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A version of the Borsuk--Ulam theorem states that a continuous antipodal map from the M-sphere into euclidean N-space has a zero provided that M is at least N. Clearly the general case follows from the case when M = N. But is the case when M >> N any easier to prove than the equidimensional case?

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Are you asking if there is a direct and easier proof when $M >> N$? –  Somnath Basu Jan 5 '11 at 14:38
    
(Hi Tony!) Please explain: why do you expect the proof to be easier when M>>N? –  Piero D'Ancona Jan 5 '11 at 14:44
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It's a shame about that answer, as the question was a very nice one. I suppose there's still just about room for the optimist to wonder whether there is a short proof of the Borsuk--Ulam theorem that starts by proving it in very high dimensions. –  gowers Jan 5 '11 at 17:53
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Hi Tony! Could you specify what you mean by "easier", ie are you looking for a proof that doesn't appeal to the fact that an antipode-preserving map $f\colon S^n\to S^n$ is of odd degree, therefore homotopically non-trivial? –  Mark Grant Jan 5 '11 at 22:39
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Tim, there is a relatively short argument via dimensional reduction which is a hybrid of one of Shchepin's together with a low-dimensional argument reminiscent of the Stokes' theorem proof of the Brouwer fixed point theorem. See maths.ed.ac.uk/~carbery/analysis/links.html and click on Notes on the Borsuk--Ulam theorem. –  Tony Carbery Jan 6 '11 at 15:05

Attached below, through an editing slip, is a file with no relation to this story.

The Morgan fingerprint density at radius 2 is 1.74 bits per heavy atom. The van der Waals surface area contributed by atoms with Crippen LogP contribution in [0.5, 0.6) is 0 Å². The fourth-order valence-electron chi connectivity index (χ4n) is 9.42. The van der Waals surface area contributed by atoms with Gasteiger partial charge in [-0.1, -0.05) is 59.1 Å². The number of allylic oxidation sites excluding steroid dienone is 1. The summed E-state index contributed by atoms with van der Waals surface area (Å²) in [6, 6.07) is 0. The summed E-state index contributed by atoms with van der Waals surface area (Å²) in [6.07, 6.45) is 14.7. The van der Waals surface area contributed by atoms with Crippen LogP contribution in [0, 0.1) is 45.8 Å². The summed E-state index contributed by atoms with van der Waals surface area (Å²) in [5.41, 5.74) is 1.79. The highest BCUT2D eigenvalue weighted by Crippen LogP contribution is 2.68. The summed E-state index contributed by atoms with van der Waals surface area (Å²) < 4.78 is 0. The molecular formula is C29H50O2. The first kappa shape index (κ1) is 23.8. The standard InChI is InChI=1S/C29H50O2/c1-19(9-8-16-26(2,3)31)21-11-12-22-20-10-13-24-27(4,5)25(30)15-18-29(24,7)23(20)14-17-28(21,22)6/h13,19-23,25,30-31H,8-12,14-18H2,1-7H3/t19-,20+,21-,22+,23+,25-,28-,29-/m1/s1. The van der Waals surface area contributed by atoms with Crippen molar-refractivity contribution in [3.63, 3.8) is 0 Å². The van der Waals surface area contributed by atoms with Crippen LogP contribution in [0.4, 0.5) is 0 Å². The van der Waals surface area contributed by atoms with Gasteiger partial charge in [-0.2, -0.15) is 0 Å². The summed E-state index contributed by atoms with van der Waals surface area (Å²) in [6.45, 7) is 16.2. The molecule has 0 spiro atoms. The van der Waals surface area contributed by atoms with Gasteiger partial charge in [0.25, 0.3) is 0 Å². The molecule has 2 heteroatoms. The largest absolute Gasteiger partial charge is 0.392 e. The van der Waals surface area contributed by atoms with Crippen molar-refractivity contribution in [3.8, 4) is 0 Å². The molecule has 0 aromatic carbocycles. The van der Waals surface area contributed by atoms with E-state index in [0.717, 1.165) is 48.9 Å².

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I don't think so, since any antipodal (non-existent) map $S^n\to S^{n-1}$ would easily be "suspended" to an antipodal map $S^{n+1}\to S^n$. Iterating and composing would then yield antipodal maps $S^m\to S^{n-1}$ with arbitrarily large $m$. The $n=2$ case is somewhat easier though.

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..and the case $n=1$ and is even easier. –  Moritz Firsching Oct 3 '13 at 10:18
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